| HBS Working Paper Series
Debt Redemption and Reserve Accumulation
Foreign participation in local-currency bond markets in emerging countries has increased dramatically over the past decade. In light of this trend, we revisit sovereign debt sustainability and incentives to default when the sovereign is temporarily excluded from capital markets. Differently from previous analyses, we assume that in addition to accumulating international reserves, countries can borrow internationally using their own currency. As opposed to traditional sovereign debt models (all in foreign currency), the asset valuation effects occasioned by currency depreciation (or appreciation) act to absorb global shocks and render consumption smoother. In this setting, countries do not accumulate high levels of reserves to be depleted in "bad" times. Instead, issuing domestic debt while accumulating high levels of reserves acts as a hedge against negative external shocks. A quantitative exercise, in which our model matches features of the Brazilian economic fluctuations and exchange-rate volatility, suggests this strategy to be highly effective for smoothing consumption and reducing the occurrence of default.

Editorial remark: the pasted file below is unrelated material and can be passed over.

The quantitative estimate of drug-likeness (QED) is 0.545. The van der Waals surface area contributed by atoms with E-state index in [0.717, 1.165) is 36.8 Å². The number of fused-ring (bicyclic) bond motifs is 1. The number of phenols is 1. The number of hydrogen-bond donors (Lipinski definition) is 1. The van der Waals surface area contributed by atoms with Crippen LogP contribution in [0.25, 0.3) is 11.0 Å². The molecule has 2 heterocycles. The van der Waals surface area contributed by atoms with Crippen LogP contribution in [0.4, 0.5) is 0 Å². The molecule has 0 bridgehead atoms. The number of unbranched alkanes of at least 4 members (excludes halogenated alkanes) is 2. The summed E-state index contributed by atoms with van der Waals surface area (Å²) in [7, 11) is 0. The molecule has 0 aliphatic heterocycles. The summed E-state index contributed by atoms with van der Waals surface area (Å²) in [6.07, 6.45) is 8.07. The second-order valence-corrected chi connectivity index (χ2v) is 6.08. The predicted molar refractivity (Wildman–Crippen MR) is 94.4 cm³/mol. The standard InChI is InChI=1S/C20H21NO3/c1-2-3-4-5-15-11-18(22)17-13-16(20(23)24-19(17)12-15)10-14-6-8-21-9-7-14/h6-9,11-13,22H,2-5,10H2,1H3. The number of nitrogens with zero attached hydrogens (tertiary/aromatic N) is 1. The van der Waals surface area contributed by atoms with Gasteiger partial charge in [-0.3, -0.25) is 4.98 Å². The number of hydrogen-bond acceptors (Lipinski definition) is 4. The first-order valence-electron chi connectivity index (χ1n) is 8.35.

Keywords: foreign reserves;
Currency Exchange Rate;
Developing Countries and Economies;